Life insurance is exactly that – contrary to popular belief, you are able to use it while you are still alive. Beyond being able to safely and steadily build cash value, some policies include provisions that allow you to be advanced part of the face value in case of chronic (i.e. arthritis, Parkinsons, COPD, etc..) or critical (heart attack, cancer, stroke, burns, etc.) illnesses. You are also not required to spend them directly on medical costs, so they can be used to replace lost income. There is no restriction on to how these benefits can be used!

Consider your health care costs as a part of your retirement planning.

The cost of health care and especially long-term care is a major factor in retirement – most seniors will require long term care at some point in their lives and the cost of LTC is not covered by Medicare. Although there are LTC specific insurance plans, they are expensive and therefore not an option for some. Another option is to leverage your life insurance policy to pay for LTC – many policies include the option for a rider that will allow you to advance the face value to pay for LTC.

What does the future hold?

Well – no one really knows. At this point we can safely assume that the ACA will be modified in some form, but to what extent we don’t really know. It would be ignorant of us to think that health care costs will somehow decrease after several decades on the rise. We can only take the above into account, plan for our own health care costs, and not assume that having health insurance alone will solve our health care costs issues.


Life Insurance: It’s Actually About You

That’s right, life insurance is really about benefiting you. Unless you really know a thing or two about life insurance you’re probably inclined to think that you buy it and will personally never see any of the proceeds. But we want to clear up that misconception and quickly show a few of the living benefits that life insurance can provide.

Living Benefits

There are a lot of benefits that you can take advantage of when you are still living. Although the face value of a life insurance policy is often referred to as the “death benefit”, there are a lot of ways that this amount can be used while you’re still around.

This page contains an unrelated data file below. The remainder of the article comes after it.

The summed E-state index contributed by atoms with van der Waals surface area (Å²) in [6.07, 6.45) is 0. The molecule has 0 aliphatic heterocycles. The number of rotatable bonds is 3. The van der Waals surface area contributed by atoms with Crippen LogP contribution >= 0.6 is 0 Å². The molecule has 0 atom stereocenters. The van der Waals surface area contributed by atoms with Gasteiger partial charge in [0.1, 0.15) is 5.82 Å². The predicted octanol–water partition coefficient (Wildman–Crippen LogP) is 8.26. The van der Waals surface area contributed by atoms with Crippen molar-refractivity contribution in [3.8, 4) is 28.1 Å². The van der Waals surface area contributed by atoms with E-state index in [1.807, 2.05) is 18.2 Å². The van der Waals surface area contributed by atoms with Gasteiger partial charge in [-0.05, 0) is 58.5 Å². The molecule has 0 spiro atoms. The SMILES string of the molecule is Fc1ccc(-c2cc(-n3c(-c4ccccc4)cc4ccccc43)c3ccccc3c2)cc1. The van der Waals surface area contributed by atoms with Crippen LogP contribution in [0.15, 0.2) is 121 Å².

Most of these benefits center around medical and health related issues. It’s easy to think that a severe medical issue may never happen to us but in reality:

  • 1 out of 2 adults will have at least 1 chronic illness 
    • 2008 Census Bureau
  • 1 out of 2 men and 1 out of 3 women will develop cancer in their lifetime
    •  American Cancer Society. Lifetime Risk of Developing or Dying from Cancer, 2014.
  • 1 out of 2 households that have filed for bankruptcy were due to medical problems.
    • Health Affairs – Medical Bankruptcy: Myth versus Fact-February 2016

Life insurance can be used as a life raft when you need financial help the most. There are several situations in which you can access the face value of the policy to help you and your family financially:

Chronic Illness

Those who are diagnosed with a chronic illness such as Alzheimer’s or Parkinson’s can take advantage of their life insurance policy’s death benefit. Plans vary, but generally a policy holder can access up to 90% of the policy’s face value (i.e. death benefit) by being issued tax-free monthly payments to assist with the financial management of their condition. To qualify for chronic illness payments, you must be unable to perform 2 of the 6 Activities of Daily Living (eating, bathing, dressing, toileting, transferring (walking) and continence) or have severe cognitive impairment.

Critical Illness

Anyone with a short-term, critical illness can also take advantage of the policy’s face value. Situations such as a coma, severe burns, Cystic Fibrosis, cardiac arrest, cancer, organ-transplant, etc. can qualify for accelerated benefits in the same way as the chronic illness.


If you are disabled and are unable to perform the functions of your job, your life insurance policy can be used to provide a fixed monthly benefit for a period of time. This is generally subject to an age range, waiting period, and maximum payout amounts, but can provide financial assistance when you are unable to return to work.

Long-Term Care

At some point in their lives, most Americans will require long-term care. Paying for this care can be a significant financial burden and most people can’t afford a dedicated long-term care insurance plan. Long-term care is also not covered by Medicare so the expense is shouldered by you. Rather than relying on Medicaid or using Social Security payments or retirement funds, life insurance can be used to pay for a significant portion of LTC.

Cash Value Growth

This is a hugely overlooked and misunderstood area of life insurance. We’re going to go deep into this and explain the details in a later blog post, but we’ll give you some of the idea here.